Rank #1: Chili Time
Nov 01 2016
Rank #2: Thanksgiving Menu
Nov 19 2018
Rank #3: Deep South Dining: Malcolm & Carol's Recipe Swap
Apr 22 2019
Rank #4: Deep South Dining: Red Beans & Rice
Just like Professor Longhair said in his song "Red Beans", we got the red beans cookin' today on Deep South Dining. The Red Beans & Rice Festival is coming in a few days so Malcolm and Carol are all about this Louisiana dish. Traditionally served on Monday, this dish can be found in many different variations all around the world. From Blue Cross Blue Shield, Chef Labron Alexander joins the show to talk about his take on the dish and how the culture of Blue Cross Blue Shield really informs his cooking.
Maybe after the competition Chef Alexander will share his Red Beans and Rice recipe, but here is a great use of kidney beans, rice, and bell peppers.
Quick and Easy Stuffed Peppers
(Courtesy: of Blue Cross Blue Shield of Mississippi)
Yields: 4 servings
- 2 large red bell peppers, halved and seeded
- 1 (8 ounce) can stewed tomatoes, with liquid
- 1/3 cup plain instant brown rice
- 2 tablespoons hot water
- 2 green onions, thinly sliced
- 16 oz. ground turkey
- 1/2 cup frozen corn kernels, thawed and drained
- 1/2 (15 ounce) can kidney beans, drained and rinsed
- 1/4 teaspoon crushed red pepper flakes
- 1/2 cup part skim shredded mozzarella cheese
- 1 tablespoon grated Parmesan cheese
- Arrange pepper halves in a 9 inch square glass baking dish. Cover dish with plastic wrap. Poke a few holes in the plastic wrap for vents, and heat 4 minutes in the microwave, or until tender.
- In a medium bowl, mix tomatoes and their liquid, rice, and water. Cover with plastic, and cook in the microwave for 4 minutes, or until rice is cooked.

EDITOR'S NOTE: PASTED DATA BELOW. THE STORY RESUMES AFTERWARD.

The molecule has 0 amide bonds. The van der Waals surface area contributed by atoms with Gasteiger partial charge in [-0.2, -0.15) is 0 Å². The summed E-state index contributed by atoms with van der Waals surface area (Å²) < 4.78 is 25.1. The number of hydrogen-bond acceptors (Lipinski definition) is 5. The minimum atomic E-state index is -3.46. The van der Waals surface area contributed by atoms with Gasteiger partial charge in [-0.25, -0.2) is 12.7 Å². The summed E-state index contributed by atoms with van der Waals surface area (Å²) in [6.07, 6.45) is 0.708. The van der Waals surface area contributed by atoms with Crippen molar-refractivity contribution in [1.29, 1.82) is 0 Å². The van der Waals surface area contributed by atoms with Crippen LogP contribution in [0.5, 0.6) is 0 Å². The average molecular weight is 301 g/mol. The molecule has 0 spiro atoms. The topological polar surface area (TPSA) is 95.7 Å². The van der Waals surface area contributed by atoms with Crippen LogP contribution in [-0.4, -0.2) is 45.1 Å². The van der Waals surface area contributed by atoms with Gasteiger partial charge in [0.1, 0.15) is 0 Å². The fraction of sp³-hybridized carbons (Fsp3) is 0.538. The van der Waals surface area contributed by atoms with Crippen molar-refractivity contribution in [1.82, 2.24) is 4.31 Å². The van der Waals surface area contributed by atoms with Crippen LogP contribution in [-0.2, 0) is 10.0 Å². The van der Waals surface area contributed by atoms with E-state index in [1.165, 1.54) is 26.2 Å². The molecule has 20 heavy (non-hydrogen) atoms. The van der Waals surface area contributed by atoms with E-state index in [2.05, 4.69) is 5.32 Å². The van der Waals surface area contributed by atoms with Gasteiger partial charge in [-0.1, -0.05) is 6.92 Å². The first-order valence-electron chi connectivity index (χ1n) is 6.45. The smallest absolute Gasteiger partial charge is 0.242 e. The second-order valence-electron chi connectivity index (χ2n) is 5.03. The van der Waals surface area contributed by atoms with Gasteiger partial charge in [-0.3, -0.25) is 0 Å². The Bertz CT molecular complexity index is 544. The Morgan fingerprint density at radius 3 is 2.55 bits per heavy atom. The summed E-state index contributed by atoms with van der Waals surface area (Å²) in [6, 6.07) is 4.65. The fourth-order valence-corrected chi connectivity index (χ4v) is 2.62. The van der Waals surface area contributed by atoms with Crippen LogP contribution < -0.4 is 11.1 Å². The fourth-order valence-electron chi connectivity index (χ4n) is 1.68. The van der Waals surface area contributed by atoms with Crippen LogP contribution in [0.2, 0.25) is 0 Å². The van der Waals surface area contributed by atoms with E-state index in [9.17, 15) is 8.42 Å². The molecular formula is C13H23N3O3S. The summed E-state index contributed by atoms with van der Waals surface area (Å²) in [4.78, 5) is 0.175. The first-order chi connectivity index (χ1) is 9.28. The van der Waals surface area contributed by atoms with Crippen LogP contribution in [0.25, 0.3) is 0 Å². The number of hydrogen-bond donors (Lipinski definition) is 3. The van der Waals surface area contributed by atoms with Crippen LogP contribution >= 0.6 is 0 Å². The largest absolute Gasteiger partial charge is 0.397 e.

- Stir green onions, corn, kidney beans, and red pepper flakes into the tomato mixture. Heat in the microwave for 3 minutes, or until heated through.
- Spoon hot tomato mixture evenly into pepper halves, and cover with plastic wrap. Poke a few holes in the plastic to vent steam, and heat in the microwave 4 minutes. Remove plastic, sprinkle with mozzarella cheese and Parmesan cheese, and allow to stand 1 to 2 minutes before serving.
Oct 07 2019
Rank #5: Deep South Dining: Kids and the Kitchen
The school year is here and football has taken over the weekend but meal time does not have to suffer. Putting together a well balanced family meal does not have to be a chore. And if you are brave enough you can even pull your kids in the kitchen to help. On the show today we welcome a pair of working moms and food industry professionals, Marlana Walters from the Everyday Gourmet and Dr. Josie Bidwell host of MPB's Southern Remedy: Healthy & Fit. They both provide insight on cooking for picky eaters, family meal time, and making well-balanced choices. Also we here from food blogger Alex Golovac from atasteofwellbeing.com.
Fudgy Black Bean Brownies
The perfect brownie balance of fudgy and cakey, nobody will know there’s black beans in them!